Judge approves $626 million Flint water settlement
A federal judge on Wednesday signed off on a $626 million settlement for people who were exposed to lead-contaminated water in Flint, Michigan.
Driving the news: The terms will see nearly 80% of the settlement go to children who were younger than 18 when they were first exposed to the contaminated water.
- People who paid water bills and adults who ingested the water are eligible. Certain businesses that underwent economic losses due to the crisis can also make settlement claims.
- Most of the money will come from the state. The settlement is one of the largest in the state's history, according to U.S. District Judge Judith Levy.
Flashback: In 2014 and 2015, children in the city, many Black and under the poverty line, experienced a surge in lead poisoning after the city switched its water source to the Flint River without treating it to reduce corrosion.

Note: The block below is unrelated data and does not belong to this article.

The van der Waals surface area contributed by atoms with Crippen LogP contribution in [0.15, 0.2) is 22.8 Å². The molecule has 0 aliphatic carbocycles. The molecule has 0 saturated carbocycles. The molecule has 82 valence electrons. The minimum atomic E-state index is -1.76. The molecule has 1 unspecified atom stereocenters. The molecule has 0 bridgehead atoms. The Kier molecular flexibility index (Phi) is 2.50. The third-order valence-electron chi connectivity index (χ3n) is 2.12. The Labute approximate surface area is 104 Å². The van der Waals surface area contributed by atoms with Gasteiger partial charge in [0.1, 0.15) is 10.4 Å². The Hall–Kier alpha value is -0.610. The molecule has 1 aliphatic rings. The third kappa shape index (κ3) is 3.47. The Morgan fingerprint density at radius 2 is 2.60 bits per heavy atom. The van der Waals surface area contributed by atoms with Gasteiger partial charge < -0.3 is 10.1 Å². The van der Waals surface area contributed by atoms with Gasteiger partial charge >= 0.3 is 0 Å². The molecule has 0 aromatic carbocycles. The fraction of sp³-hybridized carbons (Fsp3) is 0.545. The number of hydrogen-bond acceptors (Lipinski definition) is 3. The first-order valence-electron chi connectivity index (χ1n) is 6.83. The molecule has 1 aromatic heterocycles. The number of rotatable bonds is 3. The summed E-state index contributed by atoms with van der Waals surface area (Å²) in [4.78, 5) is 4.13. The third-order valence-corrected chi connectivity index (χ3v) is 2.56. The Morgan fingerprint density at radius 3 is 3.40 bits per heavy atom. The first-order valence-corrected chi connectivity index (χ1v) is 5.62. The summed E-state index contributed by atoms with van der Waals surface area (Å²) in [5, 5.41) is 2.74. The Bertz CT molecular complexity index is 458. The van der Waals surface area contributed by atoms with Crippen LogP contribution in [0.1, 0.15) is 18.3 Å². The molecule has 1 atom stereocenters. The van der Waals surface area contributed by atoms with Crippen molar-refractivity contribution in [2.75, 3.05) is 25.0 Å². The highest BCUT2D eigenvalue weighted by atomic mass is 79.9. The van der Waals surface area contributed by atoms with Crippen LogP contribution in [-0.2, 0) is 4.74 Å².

- In the aftermath, state leaders were accused of ignoring the risks and dismissing claims of illness.
What they're saying: "The settlement reached here is a remarkable achievement for many reasons, not the least of which is that it sets forth a comprehensive compensation program and timeline that is consistent for every qualifying participant," Levy wrote in the 178-page order.
Don't forget: The contaminated water was blamed for an outbreak of Legionnaires' disease that killed at least 12 people.
- Fetal death rates jumped 58% while birth outcomes worsened, with Black babies being disproportionately impacted.
The big picture: A government-appointed civil rights commission found in 2017 that systemic racism going back decades contributed to the water crisis.
- Then-Michigan Gov. Rick Snyder (R) was charged with willful neglect of duty earlier this year.